Michael Switzer/Inside Carolina

Tar Heels Targeting Takeaways

North Carolina forced three quick turnovers to turn Saturday's game against N.C. A&T into a rout.

CHAPEL HILL, N.C. – When defensive coordinator Gene Chizik arrived at North Carolina, he made it clear to his defense that he expected at least one turnover per 35 snaps.

In Saturday’s 53-14 drubbing of North Carolina A&T, the Tar Heel defense gave Chizik three turnovers in the span of 12 plays.

“Going into halftime, we had three (takeaways), and Coach Chizik still wanted more takeaways,” said linebacker Cayson Collins after the game. “He said he wanted at least two more.”

North Carolina forced its first turnover of the season near the end of the 1st quarter when linebacker Shakeel Rashad forced a fumble out of the hands of Aggies wide receiver Justin Smith and Sam Smiley returned it 52 yards.

“It was a great play by (Smiley) to scoop it up,” Rashad said after the game. “People don’t realize footballs aren’t circles, so when they’re rolling it’s just kind of a guessing game where it’s gonna go. You’ve got to bend in the right places and scoop it up.”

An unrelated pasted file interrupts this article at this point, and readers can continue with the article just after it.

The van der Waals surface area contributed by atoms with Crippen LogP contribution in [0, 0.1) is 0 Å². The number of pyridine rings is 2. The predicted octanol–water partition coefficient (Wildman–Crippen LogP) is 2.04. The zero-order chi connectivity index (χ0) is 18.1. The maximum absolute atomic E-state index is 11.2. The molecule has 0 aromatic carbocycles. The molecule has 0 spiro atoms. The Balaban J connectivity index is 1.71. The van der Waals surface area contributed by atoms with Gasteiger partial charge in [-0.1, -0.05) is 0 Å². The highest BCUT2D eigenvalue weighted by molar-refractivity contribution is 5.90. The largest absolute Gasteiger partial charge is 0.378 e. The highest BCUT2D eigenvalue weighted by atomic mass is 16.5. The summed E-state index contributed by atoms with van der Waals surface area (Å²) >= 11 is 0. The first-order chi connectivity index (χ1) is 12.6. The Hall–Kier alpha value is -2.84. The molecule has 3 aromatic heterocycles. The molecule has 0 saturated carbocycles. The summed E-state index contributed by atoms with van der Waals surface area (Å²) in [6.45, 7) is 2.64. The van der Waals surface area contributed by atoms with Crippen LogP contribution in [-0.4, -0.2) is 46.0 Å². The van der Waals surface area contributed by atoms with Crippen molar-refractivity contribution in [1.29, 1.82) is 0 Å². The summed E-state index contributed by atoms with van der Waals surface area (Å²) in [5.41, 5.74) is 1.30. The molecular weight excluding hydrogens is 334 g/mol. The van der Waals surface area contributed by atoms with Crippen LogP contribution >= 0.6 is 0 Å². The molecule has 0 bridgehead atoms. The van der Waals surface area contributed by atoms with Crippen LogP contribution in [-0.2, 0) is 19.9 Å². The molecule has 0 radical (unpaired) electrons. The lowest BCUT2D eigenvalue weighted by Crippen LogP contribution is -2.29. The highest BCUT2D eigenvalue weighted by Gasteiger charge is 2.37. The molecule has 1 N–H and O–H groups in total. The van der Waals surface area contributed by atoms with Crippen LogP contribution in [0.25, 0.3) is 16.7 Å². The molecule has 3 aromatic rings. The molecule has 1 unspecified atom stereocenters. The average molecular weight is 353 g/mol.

Rashad struck again on the very next drive, intercepting a 4th-and-10 pass from Kwashaun Quick.

“I was in coverage on the guy, and I had some help with me, and I just looked up and the ball was coming,” said Rashad. “I said ‘Shak, don’t drop it.’

The very next play, North Carolina took the ball from N.C. A&T yet again when M.J. Stewart intercepted a pass by Quick and returned it to the Aggies 21 yard-line.

The Tar Heels almost recorded a fourth takeaway when a pass went right through Rashad’s hands, which would have given the linebacker his second interception of the night and his third of his career.

“I did drop that one,” Rashad said about the miscue. “I forgot to remind myself not to drop that one, and I did drop it.”

The Tar Heel defense put together a solid performance in its second game, allowing 273 and 14 points. The most impressive feat may be limiting N.C. A&T star running back Tarik Cohen to just 69 yards. The defense consistently beat Cohen to the edge when he tried to use his speed to get to the outside.

And, according to Rashad, Cohen’s speed was something to behold.

“Fastest human being I’ve ever seen in my life,” said Rashad after seeing Cohen chase down Smiley after the fumble recovery. “That guy can move.”

Obviously, it should be expected that North Carolina would overpower an FCS school, but the performance by the defense affirmed that its formidable debut against South Carolina was no fluke.

The defense will get its second Power-5 test of the season when it hosts Illinois (2-0) at Kenan Stadium next Saturday.

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